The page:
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Thread: TL- electronic or pickup upgrades

  1. #81
    Overlord of Music McCreed's Avatar
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    Do you think upgrading the kits 3-way switch to an Oak Grigsby or standard Fender US one is going to make a difference?
    I have connected wires to it now a couple of times now and it is starting to look a bit hammered, that's why.
    I presume you have the stock "import" type switch in there currently. Personally, if it's quiet, and working properly, I wouldn't. But that's just me. However if the solder lugs were looking gnarly with great gobs of solder, I would [have] thoroughly cleaned them off before soldering on my new pickup leads. With soldering, I'm of the opinion that a tidy looking solder join is also a better connection. Even if someone isn't an experienced solderer (?) I encourage them to try and be as neat as they can. FTR, I'm not an expert, but I can do a fairly tidy job of it.
    Sorry, got sidetracked there...

    Back to the switch upgrade...
    There will be no sonic enhancement (ie: better tone). Different types of switches will have different "feels" because of the individual mechanisms used in their function. You may like the feel of one over the other.
    More expensive units like CRL can certainly be of higher quality and may be more durable or reliable but ultimately they're all susceptible to wear and tear, corrosion etc. To me it's a situation of "if it ain't broke, don't fix it" (unless it makes you feel better ).

    Another consideration is the depth of the control cavity. I can't recall what the cavity depth is on the PBG TL's, but CRL and O-G switches are taller than the import ones therefore may require routing the cavity deeper to accommodate them. If the cavity is shielded, there can be short to ground issues without proper clearance.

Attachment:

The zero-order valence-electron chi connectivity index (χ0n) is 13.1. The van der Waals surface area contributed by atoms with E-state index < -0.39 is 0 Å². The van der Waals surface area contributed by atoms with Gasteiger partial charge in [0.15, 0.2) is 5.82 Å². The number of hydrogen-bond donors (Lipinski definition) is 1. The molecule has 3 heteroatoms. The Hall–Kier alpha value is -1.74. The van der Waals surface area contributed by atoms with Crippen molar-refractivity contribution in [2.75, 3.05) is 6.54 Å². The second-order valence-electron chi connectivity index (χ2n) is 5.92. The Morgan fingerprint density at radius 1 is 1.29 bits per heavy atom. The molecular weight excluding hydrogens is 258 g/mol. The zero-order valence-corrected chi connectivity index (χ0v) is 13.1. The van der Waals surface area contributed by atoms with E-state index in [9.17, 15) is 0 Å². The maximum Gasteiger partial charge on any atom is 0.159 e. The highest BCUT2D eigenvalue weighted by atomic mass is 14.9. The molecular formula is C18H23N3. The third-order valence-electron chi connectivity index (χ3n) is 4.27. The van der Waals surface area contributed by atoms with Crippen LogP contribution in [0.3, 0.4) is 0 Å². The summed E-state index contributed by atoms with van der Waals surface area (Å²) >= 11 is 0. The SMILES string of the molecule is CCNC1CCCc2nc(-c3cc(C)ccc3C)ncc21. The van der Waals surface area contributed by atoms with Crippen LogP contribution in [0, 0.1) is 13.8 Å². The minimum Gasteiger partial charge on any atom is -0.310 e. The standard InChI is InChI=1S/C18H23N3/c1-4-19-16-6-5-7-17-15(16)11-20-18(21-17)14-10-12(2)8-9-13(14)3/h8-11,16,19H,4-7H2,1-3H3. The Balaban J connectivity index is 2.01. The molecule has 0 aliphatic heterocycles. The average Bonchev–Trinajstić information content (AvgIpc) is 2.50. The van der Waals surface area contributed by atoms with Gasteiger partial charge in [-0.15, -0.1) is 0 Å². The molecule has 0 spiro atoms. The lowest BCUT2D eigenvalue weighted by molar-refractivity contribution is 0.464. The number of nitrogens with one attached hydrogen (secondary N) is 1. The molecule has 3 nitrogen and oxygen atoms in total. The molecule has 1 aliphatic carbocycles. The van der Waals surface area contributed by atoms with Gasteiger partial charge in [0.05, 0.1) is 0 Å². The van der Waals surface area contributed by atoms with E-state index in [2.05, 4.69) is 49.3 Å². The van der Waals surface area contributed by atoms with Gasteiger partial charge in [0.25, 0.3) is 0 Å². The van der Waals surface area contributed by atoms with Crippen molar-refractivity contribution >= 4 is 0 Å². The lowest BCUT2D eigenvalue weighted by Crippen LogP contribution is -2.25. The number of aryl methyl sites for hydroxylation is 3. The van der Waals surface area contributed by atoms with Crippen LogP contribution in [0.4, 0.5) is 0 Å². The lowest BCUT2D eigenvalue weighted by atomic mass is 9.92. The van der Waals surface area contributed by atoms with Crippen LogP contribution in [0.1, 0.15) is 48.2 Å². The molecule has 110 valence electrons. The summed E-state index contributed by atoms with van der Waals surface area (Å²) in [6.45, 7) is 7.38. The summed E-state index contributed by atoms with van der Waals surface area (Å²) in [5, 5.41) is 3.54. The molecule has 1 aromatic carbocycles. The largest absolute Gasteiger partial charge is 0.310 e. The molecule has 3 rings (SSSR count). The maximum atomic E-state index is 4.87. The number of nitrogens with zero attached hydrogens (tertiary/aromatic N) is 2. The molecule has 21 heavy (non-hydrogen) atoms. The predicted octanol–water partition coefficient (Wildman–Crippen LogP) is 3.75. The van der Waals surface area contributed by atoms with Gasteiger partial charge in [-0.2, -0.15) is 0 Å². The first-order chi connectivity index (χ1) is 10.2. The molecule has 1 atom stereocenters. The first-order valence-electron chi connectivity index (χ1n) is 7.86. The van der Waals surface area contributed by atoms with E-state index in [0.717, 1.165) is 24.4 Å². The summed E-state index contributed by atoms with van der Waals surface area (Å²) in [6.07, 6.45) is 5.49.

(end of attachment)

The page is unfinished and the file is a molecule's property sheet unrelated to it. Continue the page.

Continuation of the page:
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  2. #82
    GAStronomist Simon Barden's Avatar
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    Fender US use Oak Grigsby or CRL switches. Itís more about how long they work for before going scratchy and intermittent than anything else. Iíve used both Oak Grigsby and CRL switches and I prefer the feel of CRL, so use those if available. But both are a bit deeper than the kit switches. The kit bodies can be a bit thinner than Fender ones, and the control cavities are often shallower and less wide, so you may need to do some work to make either of those switches fit, especially if you have screening foil or paint in the cavity as you donít want the switch tabs grounding out.

    If the switch is getting messy, then it sounds like you need a solder sucker to clean things up. You should be able to get the switch looking almost like new.

    The kit pots and switches should work and sound just fine, but just not for as long as better quality components.

    I never use the kit electronics and always use Switchcraft or CRL switches and CTS or Alpha pots for my builds and guitar upgrade work, but thatís by choice. The kit 3-way box switches are of a type that tends to fail very suddenly without warning, and can often leave you with no sound at all, whereas other types of switch might get noisy first before they start to fail to make contact. You donít want sudden silence mid-gig!

  3. #83